As part of Occupational Therapy Week 2019, Trinity’s team is here to tell you five things you probably don’t know about Occupational Therapy.

We spoke to our Occupational Therapists Koren, Rosalind and Barbara about myth-busting and what Occupational Therapy is really all about. 

 

Occupational Therapists focus on overall wellbeing, mental and physical.

Koren: “We are one of the only professions who receive dual training in order for our therapeutic practice to promote the wellbeing of individuals with physical or psychological needs.” 

Rosalind: “Another surprise is how we use activities to improve wellbeing. Occupational Therapists are skilled in activity analysis and adapting tasks to enable people to maximise their function and independence.” 

 

Occupational Therapists work across lots of different services (and are involved in everything we do at Trinity!)

Barbara: “People are often surprised to hear that there is a role for an OT at all outside of the hospice, but we discharge approximately 40% of our patients. I’ve worked at Trinity for over 17 years and I particularly enjoy working with patients in the community.” 

Koren: “People might also not expect to learn that a palliative diagnosis does not necessarily result in a person being unable to engage in their daily tasks. With appropriate therapeutic intervention such as equipment and strategies, individuals can be enabled to continue to perform and participate in their important daily activities.”

Rosalind: “Occupational Therapy is often confused with Occupational Health and, although some Occupational Therapists do work in Occupational Health, the two things are very different.”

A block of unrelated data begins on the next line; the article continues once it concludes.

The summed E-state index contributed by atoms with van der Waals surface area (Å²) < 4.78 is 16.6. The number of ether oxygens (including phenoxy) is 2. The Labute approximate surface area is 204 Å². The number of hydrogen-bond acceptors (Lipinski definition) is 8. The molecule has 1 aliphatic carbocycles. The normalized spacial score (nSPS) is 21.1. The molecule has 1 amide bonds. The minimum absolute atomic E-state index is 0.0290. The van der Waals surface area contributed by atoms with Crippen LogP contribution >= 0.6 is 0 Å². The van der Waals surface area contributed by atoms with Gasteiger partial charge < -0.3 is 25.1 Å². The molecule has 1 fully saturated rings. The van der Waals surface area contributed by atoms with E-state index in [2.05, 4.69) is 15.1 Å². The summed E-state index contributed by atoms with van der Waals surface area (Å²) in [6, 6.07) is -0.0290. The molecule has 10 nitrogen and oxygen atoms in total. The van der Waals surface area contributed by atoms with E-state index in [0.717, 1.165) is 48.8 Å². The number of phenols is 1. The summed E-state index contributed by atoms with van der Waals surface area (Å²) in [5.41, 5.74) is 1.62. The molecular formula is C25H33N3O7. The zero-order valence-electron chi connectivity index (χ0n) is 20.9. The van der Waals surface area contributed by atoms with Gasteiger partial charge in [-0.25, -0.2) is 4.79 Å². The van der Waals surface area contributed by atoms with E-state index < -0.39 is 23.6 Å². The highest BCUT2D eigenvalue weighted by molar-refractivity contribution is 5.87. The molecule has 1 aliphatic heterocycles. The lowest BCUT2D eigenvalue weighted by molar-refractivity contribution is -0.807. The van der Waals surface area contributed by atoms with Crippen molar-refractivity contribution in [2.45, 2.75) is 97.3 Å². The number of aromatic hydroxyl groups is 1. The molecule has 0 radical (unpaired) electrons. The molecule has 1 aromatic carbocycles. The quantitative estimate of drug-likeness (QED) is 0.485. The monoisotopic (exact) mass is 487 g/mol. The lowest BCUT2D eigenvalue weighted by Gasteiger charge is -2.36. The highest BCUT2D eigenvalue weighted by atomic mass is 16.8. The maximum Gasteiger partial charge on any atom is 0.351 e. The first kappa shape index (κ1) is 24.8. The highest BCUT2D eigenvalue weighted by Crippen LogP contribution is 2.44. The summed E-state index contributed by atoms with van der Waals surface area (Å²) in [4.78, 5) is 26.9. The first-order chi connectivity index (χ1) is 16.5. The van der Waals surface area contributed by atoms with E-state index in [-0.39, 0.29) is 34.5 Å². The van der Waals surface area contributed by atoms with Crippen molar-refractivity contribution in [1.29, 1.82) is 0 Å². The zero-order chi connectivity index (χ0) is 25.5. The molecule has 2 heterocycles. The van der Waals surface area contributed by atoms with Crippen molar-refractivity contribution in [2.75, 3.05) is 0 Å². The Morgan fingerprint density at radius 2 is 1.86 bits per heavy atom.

It includes much more than just ordering equipment and arranging activities.

Barbara: “People often see the end result, for instance the equipment we might recommend, and not the process of assessment and discussion with the patient and their family which takes place in order to find an acceptable solution to an individual’s difficulties. People often think of OT’s doing diversional activities such as basket weaving, but these activities can in fact be very therapeutic if done with specific goals in mind.” 

Rosalind: “As an Occupational Therapist I work with people to facilitate and enable them to do the things that are meaningful and important to improve quality of life. Seeing someone achieve something that they didn’t think was possible is always a wonderful and rewarding moment. Sometimes it’s the simple things in life which bring the most joy. I will never forget enabling a lady to put her slippers on for the first time in over 36 years and the tears of joy on her face to not be dependent on others.” 

 

They are a massive part of patients’ lives and are involved from beginning to end.

Koren: “I feel that most people do not know that Occupational Therapists exist! The traditional misconception is that we only perform group activities and the new misconception is that we are discharge planners!” 

Rosalind: “Occupational Therapy becomes a way of thinking and a way of life and is so much more than a job. No two days are ever the same and no two people are ever the same. It is a real privilege to work with patients and their families and together, to make a difference.” 

Barbara: “I see my role as a problem solver, helping patients and their family achieve the goals which are most important to them, which often means returning or remaining at home and living their life despite limitations.” 

Occupational Therapy at Trinity is one of a kind!

Barbara: “At Royal Trinity Hospice we really have the opportunity to use our full skillset to consider the patient and their family in a truly holistic manner. I can take the time to get to know the patient and work with them to find acceptable individualised solutions to the difficulties they may have.” 

Koren: “I have so many wonderful memories of the patients and their families who I have had the privilege to meet. My main role is on the inpatient unit and I experience happiness every time I enable a person to return to their home. Recently I started a therapeutic garden group and witnessing and hearing the joy this group provides to patients is incredibly rewarding. You should see their smiles!”